Mark Cavendish, the only member of Britain's successful track cycling team to fail to win a medal at the Beijing Olympics, has hit out at the nation's obsession with the Games.
Cavendish went to Beijing as the Madison world champion alongside Bradley Wiggins, but the duo's competitions earlier in the year left them weary and they finished ninth.
The 23-year-old from the Isle of Man had won four Tour de France stages in July, while Wiggins had already won golds in the individual pursuit and team pursuit by the time he competed in the Madison.
Cavendish, who will start the Giro d'Italia on Saturday with his Columbia-Highroad squad, complained that he failed to receive the backing he deserved from the British team.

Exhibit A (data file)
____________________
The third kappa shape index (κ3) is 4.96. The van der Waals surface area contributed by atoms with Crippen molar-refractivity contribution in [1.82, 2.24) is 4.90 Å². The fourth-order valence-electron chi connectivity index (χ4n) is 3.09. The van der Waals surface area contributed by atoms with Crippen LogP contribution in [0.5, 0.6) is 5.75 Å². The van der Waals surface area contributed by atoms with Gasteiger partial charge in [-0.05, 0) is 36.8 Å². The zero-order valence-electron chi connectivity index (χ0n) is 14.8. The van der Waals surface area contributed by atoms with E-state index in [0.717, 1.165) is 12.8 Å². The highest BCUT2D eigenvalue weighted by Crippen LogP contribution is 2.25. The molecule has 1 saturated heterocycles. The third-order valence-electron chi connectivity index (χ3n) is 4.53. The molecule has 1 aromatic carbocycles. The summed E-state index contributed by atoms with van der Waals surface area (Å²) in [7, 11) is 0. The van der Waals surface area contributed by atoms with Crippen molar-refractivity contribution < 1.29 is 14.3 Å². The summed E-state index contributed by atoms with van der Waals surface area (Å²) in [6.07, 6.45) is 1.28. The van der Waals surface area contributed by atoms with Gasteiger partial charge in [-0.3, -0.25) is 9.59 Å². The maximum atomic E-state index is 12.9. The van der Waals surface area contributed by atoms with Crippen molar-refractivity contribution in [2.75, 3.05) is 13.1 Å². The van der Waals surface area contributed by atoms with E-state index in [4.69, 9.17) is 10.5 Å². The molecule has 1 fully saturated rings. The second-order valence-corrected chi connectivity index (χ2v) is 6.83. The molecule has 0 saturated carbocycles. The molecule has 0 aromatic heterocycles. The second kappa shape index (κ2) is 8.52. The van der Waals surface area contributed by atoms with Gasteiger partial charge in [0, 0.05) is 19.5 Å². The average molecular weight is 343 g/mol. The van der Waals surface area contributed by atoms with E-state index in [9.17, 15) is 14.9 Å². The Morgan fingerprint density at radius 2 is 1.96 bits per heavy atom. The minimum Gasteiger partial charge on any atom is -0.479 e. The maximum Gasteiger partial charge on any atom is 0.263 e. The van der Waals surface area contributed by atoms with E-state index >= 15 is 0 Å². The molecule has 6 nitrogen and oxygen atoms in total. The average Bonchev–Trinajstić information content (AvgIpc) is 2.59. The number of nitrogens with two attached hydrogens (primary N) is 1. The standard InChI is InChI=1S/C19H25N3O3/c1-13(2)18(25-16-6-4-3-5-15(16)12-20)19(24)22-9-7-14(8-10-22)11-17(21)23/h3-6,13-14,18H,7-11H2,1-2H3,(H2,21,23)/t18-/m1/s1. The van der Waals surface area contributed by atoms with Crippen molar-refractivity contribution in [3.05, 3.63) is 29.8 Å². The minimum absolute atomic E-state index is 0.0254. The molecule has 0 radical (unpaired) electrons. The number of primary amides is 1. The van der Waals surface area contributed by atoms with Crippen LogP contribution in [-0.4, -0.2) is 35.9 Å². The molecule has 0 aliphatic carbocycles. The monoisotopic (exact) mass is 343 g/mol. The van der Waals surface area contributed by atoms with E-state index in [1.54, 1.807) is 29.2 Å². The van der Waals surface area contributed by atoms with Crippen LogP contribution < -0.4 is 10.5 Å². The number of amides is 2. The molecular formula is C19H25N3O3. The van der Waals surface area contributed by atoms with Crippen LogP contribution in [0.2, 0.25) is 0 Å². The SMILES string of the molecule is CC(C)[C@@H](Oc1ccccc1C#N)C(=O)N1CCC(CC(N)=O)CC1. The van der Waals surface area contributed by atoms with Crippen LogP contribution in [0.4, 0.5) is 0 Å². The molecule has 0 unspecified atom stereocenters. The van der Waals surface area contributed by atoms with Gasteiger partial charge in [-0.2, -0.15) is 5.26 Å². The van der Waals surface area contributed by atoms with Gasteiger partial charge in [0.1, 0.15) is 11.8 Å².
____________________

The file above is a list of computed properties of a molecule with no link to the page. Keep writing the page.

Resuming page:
"There's a lot of people that didn't win a medal, it's what I sacrificed to go there that hurt the most," he told BBC television.
"For me, the Olympics is not even in the top 10 of what you can achieve. It is quite important as a British person, not necessarily as a cyclist."
Cavendish cemented his reputation as the quickest sprinter in road racing with victory in the 100th edition of Milan-San Remo in March, putting him among the favorites for this year's green jersey in the Tour.
"This year already I've won six or seven races. If you asked a cycling enthusiast, they would say it overshadows what the Olympics is for an endurance rider," he said.
"But you ask the average member of the public in Britain and they'll look at you like you're mad."